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Osmosis Coursework

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OSMOSIS COURSEWORK INFORMATION Diffusion Diffusion is the movement of molecules of a substance from an area where they are in higher concentration to one where their concentration is lower. Where the concentration of a solute is low, the concentration of the solvent will be high, so it's molecules will move the other way until the concentration is equal. SOLUTES are dissolved in a fluid - A SOLVENT, which is normally water. Many substances such as oxygen and carbon dioxide diffuse in to and out of cells. This is an example of how diffusion balances the molecules. The mixture reaches a state of equilibrium, in which the molecules of both substances are evenly mixed in the container The rate of diffusion depends on how heavy the molecules are. Heavy molecules diffuse more slowly than light molecules. Diffusion of matter occurs most rapidly in gases, more slowly in liquids, and most slowly in solids. The spreading of a smell throughout a room is a common example of gaseous diffusion. A solid may dissolve and diffuse through a liquid, as when a lump of sugar is placed in a cup of water. ...read more.


* 8 different sugar water concentrations METHOD We used 8 different concentrations of sugar solution in the experiment and each of the 100cm� of 8 concentrations were put into 5 test tubes. We then cut 40 potato lengths each measuring 10 mm and put 1 potato cylinder in each of the 40 test tubes. We left the potato in the test tubes for 30 minutes then emptied the solutions and measured all of the cylinders. Then we measured the new lengths accurately with a ruler. We wrote down all of the results clearly. For safety, we were very careful with all the glass wear. We were also careful with the sharp implements such as the knife by keeping fingers and thumbs away from the blade whilst cutting. To make this a fair test we cut all of the potato cylinders the same length used the same amount of liquid in the test tubes, left the potato samples in the liquids for the same amount of time (30 minutes) so that osmosis had the same amount of time to take place in every variant of concentration and we also measured the cylinders accurately with the same ruler each time. ...read more.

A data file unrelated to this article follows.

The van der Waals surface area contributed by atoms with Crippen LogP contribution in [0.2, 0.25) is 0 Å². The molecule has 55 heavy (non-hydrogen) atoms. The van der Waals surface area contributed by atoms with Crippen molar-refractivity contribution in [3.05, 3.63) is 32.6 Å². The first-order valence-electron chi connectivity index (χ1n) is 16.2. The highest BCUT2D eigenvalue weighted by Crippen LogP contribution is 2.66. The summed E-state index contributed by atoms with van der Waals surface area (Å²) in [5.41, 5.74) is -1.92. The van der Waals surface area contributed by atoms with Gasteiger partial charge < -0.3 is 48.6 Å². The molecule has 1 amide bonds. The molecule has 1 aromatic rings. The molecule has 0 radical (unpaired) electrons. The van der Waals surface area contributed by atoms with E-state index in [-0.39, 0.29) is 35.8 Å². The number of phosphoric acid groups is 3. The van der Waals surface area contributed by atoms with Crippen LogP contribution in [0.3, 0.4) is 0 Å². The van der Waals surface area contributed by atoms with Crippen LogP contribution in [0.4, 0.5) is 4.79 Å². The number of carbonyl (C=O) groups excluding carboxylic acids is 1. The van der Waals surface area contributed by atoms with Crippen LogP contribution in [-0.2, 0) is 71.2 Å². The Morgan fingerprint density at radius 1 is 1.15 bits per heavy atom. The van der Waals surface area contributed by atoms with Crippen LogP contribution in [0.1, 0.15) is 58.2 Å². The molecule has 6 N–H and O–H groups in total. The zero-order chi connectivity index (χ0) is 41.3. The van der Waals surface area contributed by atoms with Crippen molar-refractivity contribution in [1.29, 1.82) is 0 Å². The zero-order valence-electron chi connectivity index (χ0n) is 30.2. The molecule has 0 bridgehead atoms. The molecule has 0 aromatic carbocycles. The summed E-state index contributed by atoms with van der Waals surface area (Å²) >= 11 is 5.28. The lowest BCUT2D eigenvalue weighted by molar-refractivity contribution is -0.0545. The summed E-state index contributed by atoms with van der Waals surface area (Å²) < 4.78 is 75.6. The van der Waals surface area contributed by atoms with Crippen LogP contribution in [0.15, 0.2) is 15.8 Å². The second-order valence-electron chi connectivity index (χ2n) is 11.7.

The strongest solution, 10% sugar water solution had an average of 11.2mm. This should have been the longest average, as osmosis should have taken the biggest effect on this solution. Almost none of these results follow the hypothesis I made - the increases in length were not even in order. The results did not show many consistencies relating to any facts about osmosis or diffusion. I think this is either because we didn't measure the potato cylinders properly before the experiment, the sugar water solutions were not very accurate in the amount of sugar in the test tubes or we did not measure the cylinders accurately after the experiment. The most likely explanation is human error in the measuring or the cylinder samples because we managed to control all of the solution variables and kept them constant and fair. To avoid mistakes such as measuring the potato wrong we should have double-checked the lengths before and after osmosis had taken place. This experiment was not successful because the aim was not fulfilled - the results did not back up or prove the facts that are known to me about osmosis and diffusion. If I had more time I would have repeated the whole experiment again, measuring the potato cylinders and the percentage of sugar water solution more accurately. ...read more.

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